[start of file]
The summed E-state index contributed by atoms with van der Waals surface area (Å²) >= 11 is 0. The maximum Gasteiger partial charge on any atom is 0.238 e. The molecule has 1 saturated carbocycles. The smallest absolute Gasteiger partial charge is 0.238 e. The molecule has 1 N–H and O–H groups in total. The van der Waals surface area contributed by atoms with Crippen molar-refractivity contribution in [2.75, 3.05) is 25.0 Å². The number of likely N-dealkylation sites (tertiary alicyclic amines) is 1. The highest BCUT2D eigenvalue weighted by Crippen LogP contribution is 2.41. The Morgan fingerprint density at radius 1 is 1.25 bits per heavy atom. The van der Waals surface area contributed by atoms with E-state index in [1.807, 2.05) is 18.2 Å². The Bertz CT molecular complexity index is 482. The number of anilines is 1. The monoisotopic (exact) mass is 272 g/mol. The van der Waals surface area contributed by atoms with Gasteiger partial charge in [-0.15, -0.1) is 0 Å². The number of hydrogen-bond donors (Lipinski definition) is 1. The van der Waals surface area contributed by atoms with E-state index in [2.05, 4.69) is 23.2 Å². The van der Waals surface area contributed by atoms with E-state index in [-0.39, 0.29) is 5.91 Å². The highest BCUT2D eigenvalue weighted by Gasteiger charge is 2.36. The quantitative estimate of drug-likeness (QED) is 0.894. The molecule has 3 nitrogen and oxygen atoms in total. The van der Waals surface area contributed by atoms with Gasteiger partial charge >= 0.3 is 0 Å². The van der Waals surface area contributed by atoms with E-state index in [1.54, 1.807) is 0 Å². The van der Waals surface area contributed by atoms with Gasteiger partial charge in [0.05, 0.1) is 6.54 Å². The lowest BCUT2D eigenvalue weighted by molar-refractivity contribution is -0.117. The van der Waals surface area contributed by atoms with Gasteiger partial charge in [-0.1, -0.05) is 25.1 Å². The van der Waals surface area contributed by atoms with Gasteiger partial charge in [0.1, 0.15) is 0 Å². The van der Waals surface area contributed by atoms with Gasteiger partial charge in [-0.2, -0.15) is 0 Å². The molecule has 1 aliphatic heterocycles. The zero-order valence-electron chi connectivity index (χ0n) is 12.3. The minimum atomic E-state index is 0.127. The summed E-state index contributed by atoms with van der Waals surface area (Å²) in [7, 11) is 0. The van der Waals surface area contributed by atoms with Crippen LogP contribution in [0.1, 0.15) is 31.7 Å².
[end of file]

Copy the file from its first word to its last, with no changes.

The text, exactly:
The summed E-state index contributed by atoms with van der Waals surface area (Å²) >= 11 is 0. The maximum Gasteiger partial charge on any atom is 0.238 e. The molecule has 1 saturated carbocycles. The smallest absolute Gasteiger partial charge is 0.238 e. The molecule has 1 N–H and O–H groups in total. The van der Waals surface area contributed by atoms with Crippen molar-refractivity contribution in [2.75, 3.05) is 25.0 Å². The number of likely N-dealkylation sites (tertiary alicyclic amines) is 1. The highest BCUT2D eigenvalue weighted by Crippen LogP contribution is 2.41. The Morgan fingerprint density at radius 1 is 1.25 bits per heavy atom. The van der Waals surface area contributed by atoms with E-state index in [1.807, 2.05) is 18.2 Å². The Bertz CT molecular complexity index is 482. The number of anilines is 1. The monoisotopic (exact) mass is 272 g/mol. The van der Waals surface area contributed by atoms with Gasteiger partial charge in [-0.15, -0.1) is 0 Å². The number of hydrogen-bond donors (Lipinski definition) is 1. The van der Waals surface area contributed by atoms with E-state index in [2.05, 4.69) is 23.2 Å². The van der Waals surface area contributed by atoms with E-state index in [-0.39, 0.29) is 5.91 Å². The highest BCUT2D eigenvalue weighted by Gasteiger charge is 2.36. The quantitative estimate of drug-likeness (QED) is 0.894. The molecule has 3 nitrogen and oxygen atoms in total. The van der Waals surface area contributed by atoms with Gasteiger partial charge >= 0.3 is 0 Å². The van der Waals surface area contributed by atoms with E-state index in [1.54, 1.807) is 0 Å². The van der Waals surface area contributed by atoms with Gasteiger partial charge in [0.05, 0.1) is 6.54 Å². The lowest BCUT2D eigenvalue weighted by molar-refractivity contribution is -0.117. The van der Waals surface area contributed by atoms with Gasteiger partial charge in [-0.1, -0.05) is 25.1 Å². The van der Waals surface area contributed by atoms with Gasteiger partial charge in [0.1, 0.15) is 0 Å². The van der Waals surface area contributed by atoms with Gasteiger partial charge in [-0.2, -0.15) is 0 Å². The molecule has 1 aliphatic heterocycles. The zero-order valence-electron chi connectivity index (χ0n) is 12.3. The minimum atomic E-state index is 0.127. The summed E-state index contributed by atoms with van der Waals surface area (Å²) in [7, 11) is 0. The van der Waals surface area contributed by atoms with Crippen LogP contribution in [0.1, 0.15) is 31.7 Å².